Leila Mourad made a few brief reappearances during Ramadan in 1970, when she was scheduled to read Salah Jaheen's "Fawazeer Ramadan" (Ramadan' puzzles), a daily traditional radio program held during the Holy month of Ramadan.

Leila Mourad died in a Cairo hospital in 1995. Her funeral took place at Omar Makram mosque.


Leila Mourad married Anwar Wagdi (married 1945 – divorced 1953), over the objection of her father. She married him and divorced. Leila gave the reason for her divorce as the fact that she was not fully aware of the seriousness of Wagdi's illness, one that made him constantly irritable and difficult to live with. Later she married secretly Wagih Abaza ( married 1955 – divorced 1956) and gave birth to Ashraf Wagih Abaza and divorced . Then she married a film director Fatin Abdel Wahab 1957 and she gave birth to their son Zaki Fatin Abdel Wahab, and finally divorced in 1969.[citation needed]


Layla with Youssef Wahbi in the film Ghazel El Banat.

Her famous songs include:

  • "Yama Arak el nasim"
  • "Ya msafer we nassi hawak"
  • "Albi dalleli"
  • "leeh khaletni ahebak"
  • "Elmaya we el hawa"
  • "Ya aaz mn Ainy"
  • "Sanaten wana ahayel feek"
  • "Etmakhtary".
  • "El Hob Gameel".
  • "Monaya fi Korbak"
  • "Abgad Hawaz".
  • "Einy Betref", a duet with the Egyptian actor "Naguib AlRaihani".
  • "Bil-Itihad wa al-Nizam wa al-Amal" (1953)

Her movies include:

  • Sayedat al-Qitar (Lady on the Train), 1953.
  • Ward el gharam (Flowers of Love), 1952.
  • Ghazal Al Banat (Flirtation of Girls), 1949.
  • El Hawa wal chabab (Love and Youth), 1948.
  • Darbet el kadar (The Blow of Fate), 1947.
  • Qalbi dalili (My Heart is My Guide), 1947.
  • Khatem Suleiman (Solomon's Ring), 1947.
  • Leila bint el agnia (Leila, Daughter of the Rich), 1947.
  • Leila bint el fukara (Leila, Daughter of the Poor), 1946.
  • El Madi el maghoul (The Forgotten Past), 1946.
  • Shadia al wadi (The Singer in the Valley), 1946.
  • Leila fil zalam (Leila in the Shadows), 1944.
  • Leila, bint al-madaress (Leila, the Schoolgirl), 1942.
  • Laila, ghadet el camelia (Leila, Lady of the Camelias), 1942.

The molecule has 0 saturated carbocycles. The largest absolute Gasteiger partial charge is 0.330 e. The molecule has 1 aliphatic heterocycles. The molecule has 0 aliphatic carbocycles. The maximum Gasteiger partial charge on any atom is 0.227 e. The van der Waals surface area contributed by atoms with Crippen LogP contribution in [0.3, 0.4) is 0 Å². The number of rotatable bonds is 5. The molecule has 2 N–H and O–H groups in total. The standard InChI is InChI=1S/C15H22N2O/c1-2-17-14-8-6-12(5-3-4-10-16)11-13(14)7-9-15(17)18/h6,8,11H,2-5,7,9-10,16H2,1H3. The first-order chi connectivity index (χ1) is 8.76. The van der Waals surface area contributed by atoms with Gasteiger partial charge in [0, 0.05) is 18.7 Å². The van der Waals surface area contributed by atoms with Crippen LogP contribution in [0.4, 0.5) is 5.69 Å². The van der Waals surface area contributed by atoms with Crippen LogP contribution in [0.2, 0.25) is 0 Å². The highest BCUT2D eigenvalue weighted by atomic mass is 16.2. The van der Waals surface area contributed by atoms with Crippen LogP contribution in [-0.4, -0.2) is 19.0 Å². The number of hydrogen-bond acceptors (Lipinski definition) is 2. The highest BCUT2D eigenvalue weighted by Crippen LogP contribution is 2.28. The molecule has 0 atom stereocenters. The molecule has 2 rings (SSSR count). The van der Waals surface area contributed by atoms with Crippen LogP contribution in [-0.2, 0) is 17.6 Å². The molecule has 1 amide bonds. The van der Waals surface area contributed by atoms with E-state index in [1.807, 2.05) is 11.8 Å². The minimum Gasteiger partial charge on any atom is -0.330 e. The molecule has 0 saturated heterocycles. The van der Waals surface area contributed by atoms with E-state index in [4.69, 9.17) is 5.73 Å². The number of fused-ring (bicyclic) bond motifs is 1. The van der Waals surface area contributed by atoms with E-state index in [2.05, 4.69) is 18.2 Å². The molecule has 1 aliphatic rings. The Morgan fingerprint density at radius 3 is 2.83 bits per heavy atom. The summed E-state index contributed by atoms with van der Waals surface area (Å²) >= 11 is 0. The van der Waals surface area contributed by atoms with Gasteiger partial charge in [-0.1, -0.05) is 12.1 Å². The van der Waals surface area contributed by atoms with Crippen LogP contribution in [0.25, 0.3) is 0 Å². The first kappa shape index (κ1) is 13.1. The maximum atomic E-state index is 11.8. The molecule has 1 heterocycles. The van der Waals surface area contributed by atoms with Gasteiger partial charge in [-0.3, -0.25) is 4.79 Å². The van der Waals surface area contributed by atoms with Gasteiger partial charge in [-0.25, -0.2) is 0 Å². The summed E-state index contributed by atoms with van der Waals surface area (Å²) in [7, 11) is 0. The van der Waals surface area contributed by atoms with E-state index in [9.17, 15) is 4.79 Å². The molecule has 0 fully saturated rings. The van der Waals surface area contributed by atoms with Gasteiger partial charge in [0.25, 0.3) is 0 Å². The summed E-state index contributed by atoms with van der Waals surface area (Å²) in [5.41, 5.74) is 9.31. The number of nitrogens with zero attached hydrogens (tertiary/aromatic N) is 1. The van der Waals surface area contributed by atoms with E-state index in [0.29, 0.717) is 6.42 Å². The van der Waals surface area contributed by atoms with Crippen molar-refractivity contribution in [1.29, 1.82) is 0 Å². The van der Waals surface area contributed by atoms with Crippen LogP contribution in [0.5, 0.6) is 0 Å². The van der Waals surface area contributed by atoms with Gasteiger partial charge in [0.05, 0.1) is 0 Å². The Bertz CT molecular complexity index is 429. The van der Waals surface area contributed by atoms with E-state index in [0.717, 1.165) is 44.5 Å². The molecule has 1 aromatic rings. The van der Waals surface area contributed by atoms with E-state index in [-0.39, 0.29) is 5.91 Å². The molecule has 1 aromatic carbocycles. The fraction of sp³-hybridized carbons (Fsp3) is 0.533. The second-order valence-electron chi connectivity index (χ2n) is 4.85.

• Shuhaddaa el gharam (Romeo and Juliet), 1942.
  • Leila, bint el rif (Leila, the Girl from the Country), 1941.
  • Laila momtera (Stormy Night), 1940.
  • Yahya el hub (Long Live Love), 1938.


The Ramadan television series " Ana Albi Dalili " (named after one of her songs), about the life of Leila Mourad, debuted in 2009. It is an Egyptian production headed by Syrian director Muhamad Zuhair Rajab. Jordanian actress Safa Sultan plays Leila Mourad. Egypt's Ahmed Falawkas portrays Anwar Wagdi. Ezzat Abou Aouf, an Egyptian actor, portrays Zaki Mourad and Egyptian actress Hala Fakher portrays Miriam, the aunt of Leila Mourad.[11]


  1. ^ "منير مراد.. التهميش والطائفة والترفيه". جريدة الرياض (in Arabic). Retrieved June 25, 2020.
  2. ^ Zaki, Tawfiq Abdel Hamid (1993). "Family Musical Groups. (AR: أسر موسيقية)". The contemporary pioneers of the arabic music (AR: المعاصرون من رواد الموسيقى العربية). Egypt - The Middle East.: The General Egyptian Book Organization. pp. 83–86.
  3. ^ Laila Murad the daughter of the famous Egyptian Jewish composer Zaki Mourad
  4. ^ "ET commemorates birth anniversary of legendary Leila Mourad". Mourad was born to Ibrahim Zaki Mourad Mordechai and Gamilah Salmon. Her father, an Egyptian Jew, was a respected singer, musician, and religious Jewish cantor, Hazzan. Her mother was a Jewish Egyptian of Polish origins.
  5. ^ Danielson, Virginia (1977) The Voice of Egypt. Umm Kulthum, Arabic song, and Egyptian society in the twentieth century. AUC Press, Cairo. ISBN 977 424 386 2. pp.48,67
  6. ^ Darwish, Mustafa (1998) Dream Makers on the Nile. A Portrait of Egyptian Cinema. AUC Press, Cairo. ISBN 977 424 429X. p.24
  7. ^ Darwish. pp.24,25
  8. ^ Beinin, Joel (1998). The Dispersion of Egyptian Jewry. University of California Press. 1st edition. p. 84.
  9. ^ Darwish. p.24
  10. ^ Danielson. p.120
  11. ^ Bizawe, Eyal Sagui. "The return of Cinderella." Haaretz. October 1, 2009. Retrieved April 10, 2013.